Where Are Prescription Drugs Made, and How Are They Produced?
In 2016, American doctors dispensed 2.9 billion drugs to patients. Have you ever stopped to consider, just where are drugs made? I know that I’ve never considered this when taking a tablet.
Who makes medicine? How are drugs made? What is the origin of medicine?
When you buy medications, these questions might have occurred to you at one time or another. Yet who can you ask?
We’ve pulled together every question you’ve ever wanted to ask about medicine but were too afraid to ask. Ready to get the answers to those curious questions? Then read on!
The Origin of Medicine
Humans have been using medicines since prehistoric times. While we may be more likely to think of traumatic procedures such as trepanning, our Stone Age ancestors were familiar with certain other medical procedures too. The birch bracket mushroom, for instance, was used as a laxative.
If we jump forward to the ancient Sumerians and Egyptians, we find more developments in the history of pharmacy. The Sumerians recognized the painkilling qualities of salicylate, a precursor to aspirin, making medicines from willow and other plants rich in the drug. In Ancient Egypt, early doctors recorded treatments on the Ebers Papyrus, with at least one treatment still being used today.
Pharmacy came into its own in the 19th Century. Industrialization had led to huge advances in chemistry. Now we could extract organic compounds and even synthesize new ones!
As the years passed, our empiricism improved and we developed new drugs. Contraceptives, blood pressure tablets, antidepressants, and more.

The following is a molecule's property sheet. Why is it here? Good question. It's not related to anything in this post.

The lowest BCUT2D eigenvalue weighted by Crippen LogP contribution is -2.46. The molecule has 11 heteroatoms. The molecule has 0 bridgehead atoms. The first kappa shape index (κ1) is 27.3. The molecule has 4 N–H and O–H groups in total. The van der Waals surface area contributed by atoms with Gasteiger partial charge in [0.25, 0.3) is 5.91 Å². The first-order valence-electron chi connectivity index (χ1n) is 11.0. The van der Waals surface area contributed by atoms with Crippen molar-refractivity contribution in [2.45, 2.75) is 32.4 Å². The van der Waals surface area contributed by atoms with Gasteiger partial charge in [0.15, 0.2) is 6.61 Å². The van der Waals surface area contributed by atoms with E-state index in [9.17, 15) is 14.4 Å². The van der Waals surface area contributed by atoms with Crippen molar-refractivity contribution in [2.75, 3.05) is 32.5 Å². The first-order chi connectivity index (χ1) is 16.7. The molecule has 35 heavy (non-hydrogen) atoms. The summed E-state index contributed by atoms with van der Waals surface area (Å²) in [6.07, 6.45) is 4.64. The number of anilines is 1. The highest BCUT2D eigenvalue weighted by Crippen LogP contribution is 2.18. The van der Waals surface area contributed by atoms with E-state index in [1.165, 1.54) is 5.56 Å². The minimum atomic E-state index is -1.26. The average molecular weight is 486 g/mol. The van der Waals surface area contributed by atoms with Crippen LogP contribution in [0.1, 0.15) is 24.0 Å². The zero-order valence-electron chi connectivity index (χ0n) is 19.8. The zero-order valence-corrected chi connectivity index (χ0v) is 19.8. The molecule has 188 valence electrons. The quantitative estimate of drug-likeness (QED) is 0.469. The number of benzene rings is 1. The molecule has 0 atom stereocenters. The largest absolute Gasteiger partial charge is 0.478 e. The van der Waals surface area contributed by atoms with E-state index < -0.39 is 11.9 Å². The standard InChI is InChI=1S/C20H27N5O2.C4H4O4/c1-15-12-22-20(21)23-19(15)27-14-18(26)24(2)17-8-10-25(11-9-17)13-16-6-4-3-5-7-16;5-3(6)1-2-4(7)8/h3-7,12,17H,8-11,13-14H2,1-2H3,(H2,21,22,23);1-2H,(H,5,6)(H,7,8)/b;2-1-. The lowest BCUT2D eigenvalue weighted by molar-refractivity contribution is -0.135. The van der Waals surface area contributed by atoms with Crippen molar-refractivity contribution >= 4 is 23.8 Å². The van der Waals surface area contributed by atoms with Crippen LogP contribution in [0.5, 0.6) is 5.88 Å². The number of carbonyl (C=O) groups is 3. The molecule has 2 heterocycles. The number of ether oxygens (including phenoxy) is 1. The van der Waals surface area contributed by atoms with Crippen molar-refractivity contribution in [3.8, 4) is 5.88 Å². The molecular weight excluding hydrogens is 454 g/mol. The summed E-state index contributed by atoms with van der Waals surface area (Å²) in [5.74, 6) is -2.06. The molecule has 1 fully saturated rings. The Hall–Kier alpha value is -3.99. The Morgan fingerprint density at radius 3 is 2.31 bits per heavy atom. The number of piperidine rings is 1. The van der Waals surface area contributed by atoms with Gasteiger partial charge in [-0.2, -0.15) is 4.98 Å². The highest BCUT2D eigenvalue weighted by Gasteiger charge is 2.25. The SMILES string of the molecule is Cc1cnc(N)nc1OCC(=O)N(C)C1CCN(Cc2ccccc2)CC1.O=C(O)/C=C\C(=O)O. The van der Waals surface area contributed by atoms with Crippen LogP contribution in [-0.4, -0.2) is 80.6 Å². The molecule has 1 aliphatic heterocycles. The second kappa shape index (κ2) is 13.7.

But who makes medicine today?
Who Makes Medicine?
Today, the pharmaceutical industry is worth billions of dollars. You’ve probably heard of some of the companies who make medicine, like Pfizer, GlaxoSmithKline, Eli Lilly, and Roche.
Inside these companies, you’ll find a huge team of people who create the medicine that you take. These are just some of the positions who help make your drugs:
- Organic chemists, who isolate medicinal compounds.
- Pharmacologists, who discover how the drugs work.
- Experts in pharmaceutics, who take the compound isolated by the chemists and make it into the finished product.
Discovering new drugs is a time-consuming task. According to the University of Melbourne, just one in 10,000 compounds will ever hit the market.
The process doesn’t end there! Many of you will refill your prescriptions, buying common, mass-produced, mass-market medications. Yet if you have a unique problem or set of problems, further intervention may be needed.
This is where pharmaceutical compounding comes in. This is often done at hospital pharmacies, in particular.
Say that you’re allergic to a non-essential ingredient, you need a liquid medication made, or just need a specific set of active ingredients. A compounding pharmacist will take these active ingredients and make a medication just for you.
Before drugs were mass-produced, this was an essential skill for a pharmacist. Who else makes medicine when there are no huge factories making pills? Today, many compounding duties are outsourced to larger, regional compounding pharmacies.